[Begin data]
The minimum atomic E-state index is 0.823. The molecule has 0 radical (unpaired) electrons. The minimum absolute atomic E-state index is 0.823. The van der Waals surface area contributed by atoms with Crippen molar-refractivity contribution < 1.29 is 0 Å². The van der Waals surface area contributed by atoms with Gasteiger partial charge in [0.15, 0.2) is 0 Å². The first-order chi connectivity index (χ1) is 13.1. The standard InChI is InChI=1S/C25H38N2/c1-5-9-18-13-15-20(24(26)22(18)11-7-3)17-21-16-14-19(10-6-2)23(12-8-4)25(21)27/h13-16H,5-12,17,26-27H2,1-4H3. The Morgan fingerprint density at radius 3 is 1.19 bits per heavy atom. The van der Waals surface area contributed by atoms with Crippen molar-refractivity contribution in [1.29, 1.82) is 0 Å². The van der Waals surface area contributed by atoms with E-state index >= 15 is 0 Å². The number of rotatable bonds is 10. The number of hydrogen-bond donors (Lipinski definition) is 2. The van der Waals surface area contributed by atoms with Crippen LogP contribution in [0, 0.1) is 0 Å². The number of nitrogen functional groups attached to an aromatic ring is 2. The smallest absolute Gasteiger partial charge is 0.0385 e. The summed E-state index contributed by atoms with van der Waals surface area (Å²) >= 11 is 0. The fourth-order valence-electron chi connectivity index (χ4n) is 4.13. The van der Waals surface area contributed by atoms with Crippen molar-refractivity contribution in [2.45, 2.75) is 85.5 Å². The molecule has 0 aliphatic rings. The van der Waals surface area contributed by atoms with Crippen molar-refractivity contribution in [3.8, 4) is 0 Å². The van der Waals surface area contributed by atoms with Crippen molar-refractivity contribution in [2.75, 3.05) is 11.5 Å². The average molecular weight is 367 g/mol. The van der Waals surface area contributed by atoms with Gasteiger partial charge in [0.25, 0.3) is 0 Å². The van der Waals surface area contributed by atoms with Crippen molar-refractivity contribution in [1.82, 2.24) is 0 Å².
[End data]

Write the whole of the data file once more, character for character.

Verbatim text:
The minimum atomic E-state index is 0.823. The molecule has 0 radical (unpaired) electrons. The minimum absolute atomic E-state index is 0.823. The van der Waals surface area contributed by atoms with Crippen molar-refractivity contribution < 1.29 is 0 Å². The van der Waals surface area contributed by atoms with Gasteiger partial charge in [0.15, 0.2) is 0 Å². The first-order chi connectivity index (χ1) is 13.1. The standard InChI is InChI=1S/C25H38N2/c1-5-9-18-13-15-20(24(26)22(18)11-7-3)17-21-16-14-19(10-6-2)23(12-8-4)25(21)27/h13-16H,5-12,17,26-27H2,1-4H3. The Morgan fingerprint density at radius 3 is 1.19 bits per heavy atom. The van der Waals surface area contributed by atoms with Crippen molar-refractivity contribution in [1.29, 1.82) is 0 Å². The van der Waals surface area contributed by atoms with E-state index >= 15 is 0 Å². The number of rotatable bonds is 10. The number of hydrogen-bond donors (Lipinski definition) is 2. The van der Waals surface area contributed by atoms with Crippen LogP contribution in [0, 0.1) is 0 Å². The number of nitrogen functional groups attached to an aromatic ring is 2. The smallest absolute Gasteiger partial charge is 0.0385 e. The summed E-state index contributed by atoms with van der Waals surface area (Å²) >= 11 is 0. The fourth-order valence-electron chi connectivity index (χ4n) is 4.13. The van der Waals surface area contributed by atoms with Crippen molar-refractivity contribution in [2.45, 2.75) is 85.5 Å². The molecule has 0 aliphatic rings. The van der Waals surface area contributed by atoms with Crippen molar-refractivity contribution in [3.8, 4) is 0 Å². The van der Waals surface area contributed by atoms with Crippen molar-refractivity contribution in [2.75, 3.05) is 11.5 Å². The average molecular weight is 367 g/mol. The van der Waals surface area contributed by atoms with Gasteiger partial charge in [0.25, 0.3) is 0 Å². The van der Waals surface area contributed by atoms with Crippen molar-refractivity contribution in [1.82, 2.24) is 0 Å².